The anxiety over the 3.55 million tons of nuclear waste sitting at the San Onofre Nuclear Generating Station (SONGS) dominates most of the discussion about the future of the site.
After all, the spent fuel is located in what many say is the most vulnerable site imaginable — about 100 feet from the Pacific Ocean, next to one of the most heavily traveled freeways in the country (Interstate 5), in an area with a history of seismic activity and within a 50-mile radius of where 8.4 million people live.
But often overlooked is what will eventually happen to the land where the plant currently sits, which is carved out of an 85-acre chunk of Marine Corps Base Camp Pendleton, owned by the U.S. Navy.
Back in 1964, an easement was issued by the Department of the Navy to Southern California Edison and San Diego Gas & Electric to construct SONGS.
“Our interest, plainly stated, is the safe, expeditious closure, dismantling, clean-up and return of the land so we can use it for training,” Tom Caughlan, the regional liaison officer for the Marine Corps, said Thursday night in Laguna Hills at the most recent meeting of the SONGS Community Engagement Panel. “That’s our area of expertise.”
Caughlan, a retired Marine colonel who is also a Community Engagement Panel member, said specifics will be worked out in conjunction with federal environmental regulations as the plant completes its process of being decommissioned.
“We will start moving forward, I would say, incrementally,” Caughlan told the Union-Tribune during a break in Thursday’s meeting. “This will be an iterative process. It will not be, bang, here’s our plan … The basic function is training.”
Until that day comes, some have argued for moving the nuclear waste at SONGS to a location within the premises of Camp Pendleton that is farther from the ocean as a way to enhance safety.
During a cantankerous public comment period, William Alley of San Diego, who has written a book with his wife Rosemarie Alley about the problems of handing nuclear waste, said the Navy should look at moving SONGS waste to locations that include a mesa at the base, on the east side of I-5.
Caughlan said the Marine Corps and the Navy essentially defer to the assessment of the U.S. Nuclear Regulatory Commission (NRC) that the current storage location — which is behind a 27-foot seawall — is safe.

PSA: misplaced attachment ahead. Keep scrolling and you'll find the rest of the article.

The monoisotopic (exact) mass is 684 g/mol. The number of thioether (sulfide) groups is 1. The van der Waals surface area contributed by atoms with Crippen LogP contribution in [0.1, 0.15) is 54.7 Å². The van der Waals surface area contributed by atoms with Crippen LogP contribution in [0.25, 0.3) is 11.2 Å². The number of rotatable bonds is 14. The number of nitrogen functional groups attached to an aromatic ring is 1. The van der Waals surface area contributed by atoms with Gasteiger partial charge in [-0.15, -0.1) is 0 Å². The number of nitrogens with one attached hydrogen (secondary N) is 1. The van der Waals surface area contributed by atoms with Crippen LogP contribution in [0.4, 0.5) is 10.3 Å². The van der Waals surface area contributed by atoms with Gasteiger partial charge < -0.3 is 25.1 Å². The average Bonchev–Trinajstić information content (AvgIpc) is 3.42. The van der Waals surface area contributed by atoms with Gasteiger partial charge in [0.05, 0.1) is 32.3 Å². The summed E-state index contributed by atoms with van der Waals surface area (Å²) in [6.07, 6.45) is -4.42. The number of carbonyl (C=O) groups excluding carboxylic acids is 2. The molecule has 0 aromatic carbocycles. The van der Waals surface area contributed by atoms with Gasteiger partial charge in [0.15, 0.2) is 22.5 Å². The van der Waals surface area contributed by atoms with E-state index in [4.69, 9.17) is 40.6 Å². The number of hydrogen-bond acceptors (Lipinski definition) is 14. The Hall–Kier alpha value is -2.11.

“I’d rather not deal with a hypothetical,” Caughlan said. “I’m certainly not a decision-maker there. This is a safety, science, engineering-driven process, over which the NRC holds the government’s authority.”
The NRC is in charge of reactor safety and disposal of spent fuel for the nation’s nuclear facilities.
There are other leased parcels of land at Camp Pendleton but Tom Palmisano, vice president, decommissioning and chief nuclear officer at SONGS, said using those parcels as potential sites for spent fuel would require acquiring a new NRC license.
“Currently there is no other alternative for us other than to store it (in its present) location,” Palmisano said, adding that the current site “we felt, was the best choice.”
In 2015, the California Coastal Commission made a controversial decision to approve Edison’s plan to store spent fuel at its current location. However, the Coastal Commission’s permit expires in 2035.
Palmisano said if the SONGS waste is still on site in 2035, Edison will go to the Coastal Commission and, when it applies for a permit extension, will have to justify why the current location is appropriate or talk about an alternative site.
“We’re an advocate for getting (the spent fuel) off the San Onofre site, let’s be clear, we agree with that,” Palmisano said. “But whatever (potential new site) you decide is going to be a challenge to get local consent, to get the license and to get the transportation set up.”
About one-third of the waste at SONGS is sitting in what is called “dry cask storage.” The remaining two-thirds are in “wet storage,” where the assemblies are being cooled. Dry storage is considered safer than wet storage.
Starting next month, workers at SONGS will begin the slow process of transferring the fuel assemblies in wet storage to a dry cask storage site that recently wrapped up construction.
The transfer is expected to be completed in 2019.
Like waste at nuclear facilities across the country, the spent fuel at SONGS is stuck on site until the federal government opens a repository to receive the nearly 80,000 metric tons that has piled up over the years.
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